Japanese Economy Goes Bad

The second-quarter economic growth of Japan decreased unexpectedly comparing to previous rates. The question about the current strength of Japanese economics was put under discussion and made public on Monday.

Growth of the gross domestic product (GDP) slowed to an annualized, seasonally adjusted pace of 0.4% in the three months ended June, 30. And it is far below the determined 4.4% pace posted in the first quarter. Economists’ predictions were 2.3% for the latest period.

Comparatively to Japan, the US reported annualized growth of 2.4% while Germany generated a robust 9.1%, its fastest pace since reunification, on the back of surging exports amid a weaker euro.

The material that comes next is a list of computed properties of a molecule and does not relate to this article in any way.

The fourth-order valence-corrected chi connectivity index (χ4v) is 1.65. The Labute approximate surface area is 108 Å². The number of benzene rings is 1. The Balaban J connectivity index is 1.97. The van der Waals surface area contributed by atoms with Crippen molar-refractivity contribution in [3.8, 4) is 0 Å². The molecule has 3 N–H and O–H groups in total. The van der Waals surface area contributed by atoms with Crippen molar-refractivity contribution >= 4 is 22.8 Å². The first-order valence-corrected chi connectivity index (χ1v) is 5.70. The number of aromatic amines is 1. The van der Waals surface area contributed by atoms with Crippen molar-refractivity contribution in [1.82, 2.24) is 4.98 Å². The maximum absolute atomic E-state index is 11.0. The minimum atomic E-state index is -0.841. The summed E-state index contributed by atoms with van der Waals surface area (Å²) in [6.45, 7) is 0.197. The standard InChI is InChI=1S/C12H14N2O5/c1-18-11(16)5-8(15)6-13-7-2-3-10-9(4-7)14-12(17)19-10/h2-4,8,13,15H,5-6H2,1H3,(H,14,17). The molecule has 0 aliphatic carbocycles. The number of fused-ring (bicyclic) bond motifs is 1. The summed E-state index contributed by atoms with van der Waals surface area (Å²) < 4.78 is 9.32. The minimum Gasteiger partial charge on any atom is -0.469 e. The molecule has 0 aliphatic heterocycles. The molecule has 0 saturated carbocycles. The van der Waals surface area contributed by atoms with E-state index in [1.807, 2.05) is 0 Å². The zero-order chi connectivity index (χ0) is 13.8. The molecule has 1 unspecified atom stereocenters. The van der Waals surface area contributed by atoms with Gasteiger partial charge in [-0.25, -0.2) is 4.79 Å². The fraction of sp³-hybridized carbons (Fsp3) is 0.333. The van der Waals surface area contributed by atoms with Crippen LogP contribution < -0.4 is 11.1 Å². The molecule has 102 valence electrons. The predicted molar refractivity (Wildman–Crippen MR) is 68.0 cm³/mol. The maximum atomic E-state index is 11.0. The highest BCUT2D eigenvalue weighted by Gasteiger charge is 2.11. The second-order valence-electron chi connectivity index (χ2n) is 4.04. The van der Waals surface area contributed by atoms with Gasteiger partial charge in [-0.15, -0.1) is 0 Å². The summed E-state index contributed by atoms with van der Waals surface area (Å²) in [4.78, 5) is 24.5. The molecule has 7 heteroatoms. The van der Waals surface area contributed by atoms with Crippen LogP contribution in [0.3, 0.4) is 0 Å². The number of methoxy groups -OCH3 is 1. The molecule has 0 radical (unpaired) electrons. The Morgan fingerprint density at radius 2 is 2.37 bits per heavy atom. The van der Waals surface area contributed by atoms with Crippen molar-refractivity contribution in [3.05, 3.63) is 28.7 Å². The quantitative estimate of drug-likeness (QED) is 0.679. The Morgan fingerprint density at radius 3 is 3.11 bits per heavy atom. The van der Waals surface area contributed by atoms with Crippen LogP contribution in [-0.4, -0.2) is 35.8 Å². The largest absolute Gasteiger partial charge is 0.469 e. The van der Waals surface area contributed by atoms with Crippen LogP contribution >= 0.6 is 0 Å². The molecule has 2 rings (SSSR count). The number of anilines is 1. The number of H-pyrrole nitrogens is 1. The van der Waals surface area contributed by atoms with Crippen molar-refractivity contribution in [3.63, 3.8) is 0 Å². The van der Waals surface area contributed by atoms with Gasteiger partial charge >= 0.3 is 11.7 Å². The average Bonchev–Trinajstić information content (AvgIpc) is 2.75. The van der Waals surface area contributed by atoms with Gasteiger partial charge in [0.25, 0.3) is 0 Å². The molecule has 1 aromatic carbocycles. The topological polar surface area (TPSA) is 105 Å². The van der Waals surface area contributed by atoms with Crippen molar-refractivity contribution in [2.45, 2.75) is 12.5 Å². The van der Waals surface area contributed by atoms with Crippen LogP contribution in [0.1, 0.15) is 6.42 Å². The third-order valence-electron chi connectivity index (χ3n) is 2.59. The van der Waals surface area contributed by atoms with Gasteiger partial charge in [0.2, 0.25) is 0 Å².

China has overtaken Japan to become the world’s second largest economy, posting growth of 10.3% in the quarter.

The sharp slowdown of Japan’s economy was due to slowing export growth and weaker personal and residential consumption. Private inventories also complicate the situation, it means there is a possibility for companies to rebuilding stockpiles after having wound them down in the second quarter.

Economists are likely to trim Japanese GDP growth estimates for the year. The Japanese yen now is trading to close to a 15-year high against the USD as risk averse investors pile into the currency.

Monday’s GDP figures could add to pressure on policymakers to find other ways to deal with slowing growth and the impact of the stronger yen on the recovery.

Last week the central bank kept its economic assessment unchanged and did not announce any further easing measures.

On a price-adjusted basis, effective exchange rates are slightly below the average of the past 30 years, suggesting there is still room for the currency to rise further without direct government intervention.

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